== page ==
Public Perception and Presidential Compensation in the
California State University (CSU)

AS-3043-11/FGA (Rev)

RESOLVED: That the Academic Senate of the CSU (ASCSU) recognize the importance of hiring and
retaining highly-qualified presidents to provide strong campus leadership in the California State University (CSU) system; and be it further

RESOLVED: That the ASCSU urge the Board of Trustees to try to improve the public’s understanding
of such hiring decisions by adopting a clearly defined policy on presidential compensation that establishes formal guidelines for the determination of compensation for campus presidents; and be it further

RESOLVED: That this resolution be distributed to the Board of Trustees of the California State
University, campus presidents, and campus senate chairs.

RATIONALE: It is important that the California State University (CSU) hire and retain highly qualified presidents to provide strong campus leadership at a time when the system has to deal with ever-increasing enrollment demand in a time of declining resources. An essential part of the recruitment process is the ability of the CSU to offer
compensation packages to attract candidates of the necessary caliber in the national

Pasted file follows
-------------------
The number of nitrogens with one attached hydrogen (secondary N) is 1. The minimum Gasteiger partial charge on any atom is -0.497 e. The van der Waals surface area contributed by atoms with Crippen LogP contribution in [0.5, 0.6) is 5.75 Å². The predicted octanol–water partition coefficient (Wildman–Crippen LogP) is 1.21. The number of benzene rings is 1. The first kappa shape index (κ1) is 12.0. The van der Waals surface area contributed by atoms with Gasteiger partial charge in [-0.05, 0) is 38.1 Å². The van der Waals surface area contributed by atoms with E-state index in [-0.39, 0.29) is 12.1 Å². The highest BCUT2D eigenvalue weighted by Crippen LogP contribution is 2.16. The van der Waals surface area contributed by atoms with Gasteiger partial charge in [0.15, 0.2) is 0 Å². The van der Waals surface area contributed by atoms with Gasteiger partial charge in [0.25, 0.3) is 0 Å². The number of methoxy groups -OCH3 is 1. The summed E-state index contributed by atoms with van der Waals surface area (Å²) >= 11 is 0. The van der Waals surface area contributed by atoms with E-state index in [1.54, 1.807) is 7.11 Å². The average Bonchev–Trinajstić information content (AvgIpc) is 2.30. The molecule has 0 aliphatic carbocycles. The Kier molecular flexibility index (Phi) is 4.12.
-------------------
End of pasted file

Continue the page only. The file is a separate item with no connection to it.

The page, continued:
academic marketplace. Data from sources such as the Mercer Report (CSU Board of Trustees March 2011) and The Chronicle of Higher Education (April 3, 2011) indicate that compensation for CSU campus presidents is at or below the national average for
comparable institutions.

Public perception, however, is otherwise, particularly in a time of state budget shortfalls, major cuts to the CSU budget, and repeated tuition increases that have posed a serious hardship for many students (e.g., “With pay hike, has CSU gone fully tonedeaf?” Sacramento Bee, July 14, 2011). Such perceptions run the risk of undermining support for the CSU as it competes for scarce public resources.

In order that the CSU be able to meet the dual challenge of recruiting strong candidates
while managing public expectations it is important that the CSU have a clearly identified policy on presidential compensation based on guidelines that are competitive, clearly articulated, and reduce the perception that such decisions are unjustified or arbitrary. The current political environment makes it important that the Board of Trustees, logically its Special Committee on Presidential Searches and Compensation, undertake the responsibility of developing such a policy as soon as possible.

Approved – November 3-4, 2011



 
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